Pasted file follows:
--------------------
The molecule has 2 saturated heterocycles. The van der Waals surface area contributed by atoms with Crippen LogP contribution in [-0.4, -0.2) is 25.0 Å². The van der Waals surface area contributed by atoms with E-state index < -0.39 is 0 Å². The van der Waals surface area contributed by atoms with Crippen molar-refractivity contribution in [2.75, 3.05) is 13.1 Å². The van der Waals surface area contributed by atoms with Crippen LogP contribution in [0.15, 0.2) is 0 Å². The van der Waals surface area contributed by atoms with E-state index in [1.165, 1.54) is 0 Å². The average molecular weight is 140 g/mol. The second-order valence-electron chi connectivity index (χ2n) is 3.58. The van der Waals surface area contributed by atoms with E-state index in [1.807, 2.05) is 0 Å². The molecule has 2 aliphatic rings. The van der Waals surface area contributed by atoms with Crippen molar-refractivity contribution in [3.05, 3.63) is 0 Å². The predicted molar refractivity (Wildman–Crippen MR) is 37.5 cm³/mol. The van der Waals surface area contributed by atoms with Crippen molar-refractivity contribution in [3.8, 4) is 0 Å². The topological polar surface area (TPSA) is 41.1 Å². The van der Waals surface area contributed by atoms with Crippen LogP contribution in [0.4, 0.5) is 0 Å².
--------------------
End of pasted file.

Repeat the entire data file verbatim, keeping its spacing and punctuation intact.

The molecule has 2 saturated heterocycles. The van der Waals surface area contributed by atoms with Crippen LogP contribution in [-0.4, -0.2) is 25.0 Å². The van der Waals surface area contributed by atoms with E-state index < -0.39 is 0 Å². The van der Waals surface area contributed by atoms with Crippen molar-refractivity contribution in [2.75, 3.05) is 13.1 Å². The van der Waals surface area contributed by atoms with Crippen LogP contribution in [0.15, 0.2) is 0 Å². The van der Waals surface area contributed by atoms with E-state index in [1.165, 1.54) is 0 Å². The average molecular weight is 140 g/mol. The second-order valence-electron chi connectivity index (χ2n) is 3.58. The van der Waals surface area contributed by atoms with E-state index in [1.807, 2.05) is 0 Å². The molecule has 2 aliphatic rings. The van der Waals surface area contributed by atoms with Crippen molar-refractivity contribution in [3.05, 3.63) is 0 Å². The predicted molar refractivity (Wildman–Crippen MR) is 37.5 cm³/mol. The van der Waals surface area contributed by atoms with Crippen molar-refractivity contribution in [3.8, 4) is 0 Å². The topological polar surface area (TPSA) is 41.1 Å². The van der Waals surface area contributed by atoms with Crippen LogP contribution in [0.4, 0.5) is 0 Å².